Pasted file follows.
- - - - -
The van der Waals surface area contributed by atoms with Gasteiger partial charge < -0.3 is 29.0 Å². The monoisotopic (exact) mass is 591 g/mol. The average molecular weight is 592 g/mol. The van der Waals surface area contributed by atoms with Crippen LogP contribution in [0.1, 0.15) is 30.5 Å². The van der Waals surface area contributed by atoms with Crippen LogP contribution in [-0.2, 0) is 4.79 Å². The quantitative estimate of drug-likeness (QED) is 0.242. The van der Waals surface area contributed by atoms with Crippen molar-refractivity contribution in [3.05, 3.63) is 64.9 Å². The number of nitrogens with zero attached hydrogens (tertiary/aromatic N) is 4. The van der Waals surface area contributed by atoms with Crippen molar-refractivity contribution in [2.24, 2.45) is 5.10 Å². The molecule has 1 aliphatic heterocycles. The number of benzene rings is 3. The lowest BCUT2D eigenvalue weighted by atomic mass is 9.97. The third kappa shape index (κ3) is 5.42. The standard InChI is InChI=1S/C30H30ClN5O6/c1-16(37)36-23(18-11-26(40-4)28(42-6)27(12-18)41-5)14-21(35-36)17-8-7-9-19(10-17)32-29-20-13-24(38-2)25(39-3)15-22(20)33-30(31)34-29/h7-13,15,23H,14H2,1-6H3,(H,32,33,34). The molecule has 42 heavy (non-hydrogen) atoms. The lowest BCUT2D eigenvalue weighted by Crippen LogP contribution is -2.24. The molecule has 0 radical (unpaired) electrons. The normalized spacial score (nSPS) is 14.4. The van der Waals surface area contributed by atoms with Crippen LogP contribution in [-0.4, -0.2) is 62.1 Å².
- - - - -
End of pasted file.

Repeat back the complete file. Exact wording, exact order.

The van der Waals surface area contributed by atoms with Gasteiger partial charge < -0.3 is 29.0 Å². The monoisotopic (exact) mass is 591 g/mol. The average molecular weight is 592 g/mol. The van der Waals surface area contributed by atoms with Crippen LogP contribution in [0.1, 0.15) is 30.5 Å². The van der Waals surface area contributed by atoms with Crippen LogP contribution in [-0.2, 0) is 4.79 Å². The quantitative estimate of drug-likeness (QED) is 0.242. The van der Waals surface area contributed by atoms with Crippen molar-refractivity contribution in [3.05, 3.63) is 64.9 Å². The number of nitrogens with zero attached hydrogens (tertiary/aromatic N) is 4. The van der Waals surface area contributed by atoms with Crippen molar-refractivity contribution in [2.24, 2.45) is 5.10 Å². The molecule has 1 aliphatic heterocycles. The number of benzene rings is 3. The lowest BCUT2D eigenvalue weighted by atomic mass is 9.97. The third kappa shape index (κ3) is 5.42. The standard InChI is InChI=1S/C30H30ClN5O6/c1-16(37)36-23(18-11-26(40-4)28(42-6)27(12-18)41-5)14-21(35-36)17-8-7-9-19(10-17)32-29-20-13-24(38-2)25(39-3)15-22(20)33-30(31)34-29/h7-13,15,23H,14H2,1-6H3,(H,32,33,34). The molecule has 42 heavy (non-hydrogen) atoms. The lowest BCUT2D eigenvalue weighted by Crippen LogP contribution is -2.24. The molecule has 0 radical (unpaired) electrons. The normalized spacial score (nSPS) is 14.4. The van der Waals surface area contributed by atoms with Crippen LogP contribution in [-0.4, -0.2) is 62.1 Å².